Naeem Mohaiemen, visual artist, writer, New York and Dhaka. Mohaiemen is also a Ph.D. student in Anthropology at Columbia University.
Title: A Missing General, Indian Jawans, and Submerged Narratives of Bangladesh's 1971 Liberation War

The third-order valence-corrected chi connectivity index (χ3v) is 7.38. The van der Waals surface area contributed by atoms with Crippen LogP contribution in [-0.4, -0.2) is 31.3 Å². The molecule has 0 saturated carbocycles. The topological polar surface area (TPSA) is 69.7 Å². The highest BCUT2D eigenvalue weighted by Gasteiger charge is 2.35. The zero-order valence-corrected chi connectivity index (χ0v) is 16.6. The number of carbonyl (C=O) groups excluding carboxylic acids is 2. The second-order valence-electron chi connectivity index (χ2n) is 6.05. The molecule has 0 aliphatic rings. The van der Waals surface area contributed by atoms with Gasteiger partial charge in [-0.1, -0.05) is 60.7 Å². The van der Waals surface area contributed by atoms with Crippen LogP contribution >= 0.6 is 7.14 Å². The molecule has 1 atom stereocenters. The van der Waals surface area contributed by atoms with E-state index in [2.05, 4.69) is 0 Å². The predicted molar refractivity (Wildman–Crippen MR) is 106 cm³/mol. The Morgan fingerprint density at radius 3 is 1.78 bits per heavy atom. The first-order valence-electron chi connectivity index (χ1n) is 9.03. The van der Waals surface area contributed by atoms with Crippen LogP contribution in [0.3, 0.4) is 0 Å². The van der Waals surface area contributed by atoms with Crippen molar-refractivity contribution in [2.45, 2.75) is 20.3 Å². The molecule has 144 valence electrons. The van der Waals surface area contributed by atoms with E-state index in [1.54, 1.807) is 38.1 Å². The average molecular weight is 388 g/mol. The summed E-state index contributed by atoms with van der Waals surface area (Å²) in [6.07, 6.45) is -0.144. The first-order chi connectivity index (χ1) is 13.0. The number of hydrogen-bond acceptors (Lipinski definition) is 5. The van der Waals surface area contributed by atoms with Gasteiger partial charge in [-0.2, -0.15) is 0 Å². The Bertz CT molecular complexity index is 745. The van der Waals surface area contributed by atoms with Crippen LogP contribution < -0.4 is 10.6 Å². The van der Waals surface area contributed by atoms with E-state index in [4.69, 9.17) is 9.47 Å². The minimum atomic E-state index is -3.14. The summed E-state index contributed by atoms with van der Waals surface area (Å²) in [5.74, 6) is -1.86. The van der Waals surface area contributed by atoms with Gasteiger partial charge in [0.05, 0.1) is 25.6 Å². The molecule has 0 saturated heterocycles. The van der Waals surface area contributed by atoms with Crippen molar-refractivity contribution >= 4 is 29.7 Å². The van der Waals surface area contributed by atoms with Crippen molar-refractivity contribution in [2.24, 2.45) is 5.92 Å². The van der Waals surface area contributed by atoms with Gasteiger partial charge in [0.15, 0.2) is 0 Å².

Abstract: There is an iconic photograph displayed in many Bangladeshi homes. It is of the surrender ceremony of December 16th, 1971. Signing for the Pakistan army, humiliatingly defeated after a two week Indian offensive, is Lieutenant General A.A.K. Niazi. For the Indian side, the signatory is Lieutenant General Jagjit Singh Arora. The missing man is usually not remarked on, due to a quiet embarrassment on the part of Bangladeshi historians. This surrender ceremony was to be the basis for the legal creation of the state of Bangladesh, yet the chief of the Bengali rebel army, General Ataul Gani Osmani, was nowhere in sight. One popular explanation was that Osmani was on his way from the war zone, but could not make it on time. Recently, while looking at the army jeep used by Osmani during the war, carefully preserved at the Bangladesh Military Museum, I could not imagine that this hardy vehicle would have let down its master at this moment of destiny. A tryst with history where the main protagonist is absent. In this paper I discuss a few popular narratives that developed after 1971 precisely to address the anxiety generated in the Bangladeshi body politic about the central Indian role in the war. The erasing of Osmani from the surrender ceremony was reciprocated either by an erasure of the Indian role, or, through allegorical stories such as "Indian jawans carried off machinery" that intended to prove that the Indian enterprise was motivated exclusively by realpolitik and material gain.